Cutting woolly mammoth ivory

I know that there are members of Orchid that use elephant ivory for
such things as knife handles, but I really need some advice
concerning woolly mammoth ivory. I have begun to use it in inlay
(small pieces) and it is that which comes out of Siberia and I use a
jewelers saw for cutting it which works great. I now want to use
larger pieces for bolo ties and buckles. My question is, for cutting
would I be better off using my small 9 inch band saw with an eighth
inch blade, 15 teeth per inch (it’s the finest I can find) or use my
lapidary diamond blade. I am reluctant to use the lapidary blade
because of the water which the ivory will soak up to a degree and I
don’t want cracking as it dries. These are fairly large pieces that
I am cutting from. BTW if anyone knows of a source for a finer blade
than 15 tpi please let me know. It is a 59.5 inch blade, eighth of
an inch wide… Any advice is much appreciated.

John Barton

...but I really need some advice concerning woolly mammoth ivory. 

The best advice I was ever given about skeletal materials is to
treat them as if they are hard, but brittle wood. The mammoth that I
have handled leads me to add that since this stuff is partially
mineralized, your blades will get dulled a bit faster, but overall,
think hard, brittle wood. Diamond blades are wasted on this stuff.

Ron Charlotte – Gainesville, FL

Use the band saw I usemine all the time for mammoth ivory, and

What kind of band saw, brand? What kind of guides? Was it designed
for wood working, or lapidary? A suggestion, for real: Hegner (again,
no connection nor gain).)Find someone in your area that has one
(school or university?), one-of cabinet maker or a dealer that would
let you try one, it is the equivalent, in scroll saws, to the Fretz
jewelers saw (again-painfully!, no gain) in regards to potential and
performance in the right hands. You fail to mention the finished size
of the pieces that you want to cut. I have a friend and the family
business is the restoration of player pianos. My friend gave me a
baggie of broken ivory (real) that I both treasure and revere. And,
hell, you’ve all read this far, one more non-profiting endorsement.
Someone mentioned Waxlit in a post. Look at it this way: it is used
to “lubricate” both sliding (mitre gauge for ex.) and table surfaces
on wood working tools. Swiss made Inca tools even included it with
their wood working machines. From experience it works. When used on a
jointer or planer bed, the wood “eases” through the cutter head, with
less effort, cutting friction. The sweet thing about the product is
it doesn’t impede the ability of the wood to accept a finish. Ok, the
wood is sanded to a degree… but you get the point… in most
instances, it is a wonderful lubricant, and surface protector
(metal)… rolling mills, rust, friction… anyone? peace

A lapidary blade is unsuited for ivory. What’s wrong with using your
band saw?


Do not forget your lungs…or the dust spreading.
Respirate and ventilate


Hi John,

I used to do a lot of scrimshaw and cutting elephant and to some
degree mammoth. You probably already know to use good dust
collection. The dust is veryunhealthy, acts like asbestos in the
lungs. Probably better to use the band saw, but I’d want a finer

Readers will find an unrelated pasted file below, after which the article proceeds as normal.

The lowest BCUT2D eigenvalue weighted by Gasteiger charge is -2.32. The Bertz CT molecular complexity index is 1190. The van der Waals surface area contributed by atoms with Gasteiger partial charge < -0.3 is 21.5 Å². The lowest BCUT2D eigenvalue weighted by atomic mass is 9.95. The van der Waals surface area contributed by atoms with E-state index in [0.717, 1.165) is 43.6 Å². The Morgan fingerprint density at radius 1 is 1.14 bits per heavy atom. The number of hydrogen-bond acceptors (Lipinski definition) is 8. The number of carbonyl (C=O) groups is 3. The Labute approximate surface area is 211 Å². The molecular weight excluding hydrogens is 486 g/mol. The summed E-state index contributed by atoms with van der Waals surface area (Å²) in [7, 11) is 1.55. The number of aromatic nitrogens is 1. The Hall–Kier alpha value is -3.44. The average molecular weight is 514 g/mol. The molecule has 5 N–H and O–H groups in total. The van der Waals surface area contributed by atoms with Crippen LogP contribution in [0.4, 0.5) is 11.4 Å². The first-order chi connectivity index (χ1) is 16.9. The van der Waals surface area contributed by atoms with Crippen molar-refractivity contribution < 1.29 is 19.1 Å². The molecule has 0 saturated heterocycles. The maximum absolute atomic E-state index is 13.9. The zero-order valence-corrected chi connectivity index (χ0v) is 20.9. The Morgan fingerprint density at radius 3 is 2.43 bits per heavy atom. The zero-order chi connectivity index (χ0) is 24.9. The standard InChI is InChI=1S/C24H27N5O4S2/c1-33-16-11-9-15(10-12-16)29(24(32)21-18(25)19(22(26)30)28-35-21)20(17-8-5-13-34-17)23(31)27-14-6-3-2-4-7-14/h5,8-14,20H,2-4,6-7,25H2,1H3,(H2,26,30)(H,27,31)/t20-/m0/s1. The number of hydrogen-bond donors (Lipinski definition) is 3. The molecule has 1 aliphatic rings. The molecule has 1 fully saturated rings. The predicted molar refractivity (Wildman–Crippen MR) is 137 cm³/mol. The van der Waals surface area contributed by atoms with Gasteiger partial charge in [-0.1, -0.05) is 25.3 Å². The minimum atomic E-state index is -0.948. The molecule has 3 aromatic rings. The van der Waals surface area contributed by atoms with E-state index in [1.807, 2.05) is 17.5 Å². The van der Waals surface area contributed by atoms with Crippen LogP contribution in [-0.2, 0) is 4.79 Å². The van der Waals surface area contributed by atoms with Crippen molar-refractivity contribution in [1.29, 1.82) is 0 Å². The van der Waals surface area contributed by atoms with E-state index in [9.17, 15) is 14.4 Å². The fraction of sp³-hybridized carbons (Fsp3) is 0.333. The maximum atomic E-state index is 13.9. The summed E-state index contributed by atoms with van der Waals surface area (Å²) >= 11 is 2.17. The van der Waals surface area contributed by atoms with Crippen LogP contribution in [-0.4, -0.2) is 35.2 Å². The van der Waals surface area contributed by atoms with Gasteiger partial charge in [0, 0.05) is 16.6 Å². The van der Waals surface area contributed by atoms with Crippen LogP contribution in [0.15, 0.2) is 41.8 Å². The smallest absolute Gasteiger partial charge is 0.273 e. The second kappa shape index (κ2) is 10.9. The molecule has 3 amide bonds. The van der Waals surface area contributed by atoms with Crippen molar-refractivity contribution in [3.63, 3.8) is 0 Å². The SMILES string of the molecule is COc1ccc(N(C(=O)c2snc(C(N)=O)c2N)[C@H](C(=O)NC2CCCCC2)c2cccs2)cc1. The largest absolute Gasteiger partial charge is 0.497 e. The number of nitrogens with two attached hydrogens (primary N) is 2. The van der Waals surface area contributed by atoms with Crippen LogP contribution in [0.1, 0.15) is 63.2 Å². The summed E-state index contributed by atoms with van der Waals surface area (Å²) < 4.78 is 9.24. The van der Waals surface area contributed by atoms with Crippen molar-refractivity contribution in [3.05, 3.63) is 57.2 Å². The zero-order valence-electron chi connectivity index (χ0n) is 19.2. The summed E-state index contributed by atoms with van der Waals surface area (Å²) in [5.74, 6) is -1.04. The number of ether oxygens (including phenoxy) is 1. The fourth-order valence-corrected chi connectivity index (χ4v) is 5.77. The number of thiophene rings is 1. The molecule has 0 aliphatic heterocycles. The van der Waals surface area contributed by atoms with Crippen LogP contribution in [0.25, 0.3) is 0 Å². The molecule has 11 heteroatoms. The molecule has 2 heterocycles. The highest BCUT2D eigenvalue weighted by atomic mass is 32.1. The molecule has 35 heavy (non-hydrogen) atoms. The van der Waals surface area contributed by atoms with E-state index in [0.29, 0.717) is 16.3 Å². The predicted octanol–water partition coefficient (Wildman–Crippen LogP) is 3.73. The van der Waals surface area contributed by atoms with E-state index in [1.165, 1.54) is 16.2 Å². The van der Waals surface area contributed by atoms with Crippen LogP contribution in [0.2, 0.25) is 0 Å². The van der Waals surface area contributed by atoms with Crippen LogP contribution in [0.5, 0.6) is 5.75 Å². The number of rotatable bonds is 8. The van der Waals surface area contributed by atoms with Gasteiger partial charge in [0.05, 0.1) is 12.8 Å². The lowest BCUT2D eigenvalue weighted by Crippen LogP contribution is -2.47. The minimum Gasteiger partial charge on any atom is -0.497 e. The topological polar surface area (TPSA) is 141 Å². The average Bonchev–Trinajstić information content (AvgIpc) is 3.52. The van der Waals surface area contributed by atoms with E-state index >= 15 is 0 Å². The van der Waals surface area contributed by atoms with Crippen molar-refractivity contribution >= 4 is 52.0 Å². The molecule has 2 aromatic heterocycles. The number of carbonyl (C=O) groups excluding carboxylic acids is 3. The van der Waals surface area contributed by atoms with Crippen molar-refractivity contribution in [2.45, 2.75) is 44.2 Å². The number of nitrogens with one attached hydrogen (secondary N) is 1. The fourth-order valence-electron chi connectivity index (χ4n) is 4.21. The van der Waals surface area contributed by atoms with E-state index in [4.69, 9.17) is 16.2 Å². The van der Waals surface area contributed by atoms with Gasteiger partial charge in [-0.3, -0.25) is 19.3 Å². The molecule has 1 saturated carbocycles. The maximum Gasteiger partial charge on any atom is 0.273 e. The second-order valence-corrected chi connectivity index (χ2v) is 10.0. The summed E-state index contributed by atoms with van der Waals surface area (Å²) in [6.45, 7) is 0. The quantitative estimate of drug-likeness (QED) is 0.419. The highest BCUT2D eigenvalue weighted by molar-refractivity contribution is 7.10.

blade for sure. There are places where you can get blades made up
for you in any length, and probably finer cut from stock. Have you
tried Rocklear or some other online resource? You might also try one
of those fancy powered jewelry saws. Or maybe a scroll saw. Plenty of
fine blades available. I used a large band saw with a 1/16th inch
blade and 32 teeth per inch. Good luck and happy cutting!

Mike Grace

Hi John

Use the bandsaw; it will work fine as long as the pieces are flat on
the bottom when you’re cutting them. If the piece is irregular on
the bottom, it can be dangerous, though, since it can flip around
unpredictably. You don’t need an especially fine blade; the
relatively coarse one you mention should be good as long as the
material is thick enough to engage two or more teeth at a time. If
you do need a finer blade, any full-service saw shop should be able
to make it up for you.

Diamond lapidary blades are great for hard material like stone, but
they’re pretty slow for ivory and bone, and they just cut straight
lines - with the scroll blade in your bandsaw you can cut fairly
tight curves. I haven’t noticed much water absorbing into mammoth
ivory when I’ve wet-sanded it, nor the subsequent cracking you fear
(although it will crack and discolor from heat), but I have seen it
absorb oil, so avoid that.

Andrew Werby

Note From Ganoksin Staff:
Looking for aBenchtop Bandsaw tool for your jewelry projects? We recommend:

I suggest you don’t breathe the dust! At least wear a little paper



BTW if anyone knows of a source for a finer blade than 15 tpi
please let me know. It is a 59.5 inch blade, eighth of an inch
wide.. Any advice is much appreciated 

I spend time with woodworkers. Many of them like Timber Wolf blades.
If I wanted a bandsaw blade to cut something unusual, I would call
PS Wood Machines (who make Timber Wolf blades). I’d describe what I
wanted to cut and ask them what they recommend. While tpi is
important, there are other factors like set and rake that are
important in picking a blade.

The usual disclaimers: I have nothing to do with the company, your
mileage may vary, etc.


Mike, thank you for your reply and the is greatly
appreciated. I notice that you are also with where do
you live? I live in Fort Worth.


FYI: My husband who uses band saw for hard woods buys blades from
Johnson Industrial in Fresno ca. And from A Cut Above in Northridge